DEFINITION of Slow Market

A slow market is a market with low trading volumes and/or low volatility, or a market in which trade orders are not being filled as fast as possible. It may also be used to describe a market with few initial public offerings or secondary offerings in the stock market, or new issuance in the corporate bond market.


Traders who thrive on volatility and volume, like market makers, high-frequency traders and momentum traders, hate slow markets that are trading sideways, instead of trending or moving between defined support and resistance in wide range-bound markets. It is hard to make money when the market is not moving in any real direction at all, and gets stuck within relatively narrow trading ranges.

Slow, or flat, markets present an additional roadblock for momentum strategies because they rely on buying breakouts and selling breakdowns. Trading ranges upset this approach, with attempts to push above resistance or drop below support typically attracting reversals that can punish new positions with sudden losses.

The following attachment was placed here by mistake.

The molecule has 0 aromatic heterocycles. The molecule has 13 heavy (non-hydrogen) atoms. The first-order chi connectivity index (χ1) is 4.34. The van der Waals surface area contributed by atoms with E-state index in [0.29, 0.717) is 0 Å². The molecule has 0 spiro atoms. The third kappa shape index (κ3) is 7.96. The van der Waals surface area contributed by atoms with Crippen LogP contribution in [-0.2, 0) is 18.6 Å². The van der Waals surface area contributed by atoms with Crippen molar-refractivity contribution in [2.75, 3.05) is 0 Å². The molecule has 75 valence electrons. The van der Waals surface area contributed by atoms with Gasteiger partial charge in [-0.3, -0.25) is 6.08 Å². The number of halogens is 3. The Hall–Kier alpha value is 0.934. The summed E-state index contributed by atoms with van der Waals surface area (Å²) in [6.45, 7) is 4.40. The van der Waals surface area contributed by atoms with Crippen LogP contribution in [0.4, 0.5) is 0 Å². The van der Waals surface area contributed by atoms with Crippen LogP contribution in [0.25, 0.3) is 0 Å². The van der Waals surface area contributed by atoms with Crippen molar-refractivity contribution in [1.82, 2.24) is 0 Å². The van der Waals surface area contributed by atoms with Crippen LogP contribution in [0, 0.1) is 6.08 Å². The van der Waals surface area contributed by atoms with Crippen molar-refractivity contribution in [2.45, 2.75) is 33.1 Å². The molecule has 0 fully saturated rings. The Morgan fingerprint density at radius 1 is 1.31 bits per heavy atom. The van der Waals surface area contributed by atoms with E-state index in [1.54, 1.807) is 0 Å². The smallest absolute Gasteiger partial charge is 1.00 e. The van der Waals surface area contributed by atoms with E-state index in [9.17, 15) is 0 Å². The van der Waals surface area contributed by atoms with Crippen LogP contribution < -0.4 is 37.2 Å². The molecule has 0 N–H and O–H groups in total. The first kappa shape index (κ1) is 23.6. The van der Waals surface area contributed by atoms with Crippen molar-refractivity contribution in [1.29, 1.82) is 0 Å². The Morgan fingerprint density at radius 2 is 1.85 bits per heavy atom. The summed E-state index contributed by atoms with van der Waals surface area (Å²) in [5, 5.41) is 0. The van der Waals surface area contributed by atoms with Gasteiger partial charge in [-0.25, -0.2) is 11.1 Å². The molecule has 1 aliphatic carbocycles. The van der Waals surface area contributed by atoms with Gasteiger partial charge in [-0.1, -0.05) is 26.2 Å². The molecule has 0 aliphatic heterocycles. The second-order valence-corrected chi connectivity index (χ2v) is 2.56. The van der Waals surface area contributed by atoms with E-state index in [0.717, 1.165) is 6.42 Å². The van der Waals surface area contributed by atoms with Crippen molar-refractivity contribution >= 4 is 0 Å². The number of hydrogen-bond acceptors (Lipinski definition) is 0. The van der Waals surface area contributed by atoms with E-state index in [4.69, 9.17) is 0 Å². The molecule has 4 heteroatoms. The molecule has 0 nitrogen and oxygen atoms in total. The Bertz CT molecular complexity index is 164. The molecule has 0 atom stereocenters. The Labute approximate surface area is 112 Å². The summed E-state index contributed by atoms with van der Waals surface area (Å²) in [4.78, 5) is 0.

Momentum traders will often reduce their trading frequency and position size during slow markets, and they will look for securities or sectors in slow markets that still exhibit strongly trending action that diverges from range-bound indices.

Slow markets often occur in environments in which there is little news flow to trigger market moves, or after big market moves, when they are often described as being in a tight consolidation range. Markets can spend long periods grinding sideways, consolidating past trends while lowering volatility levels.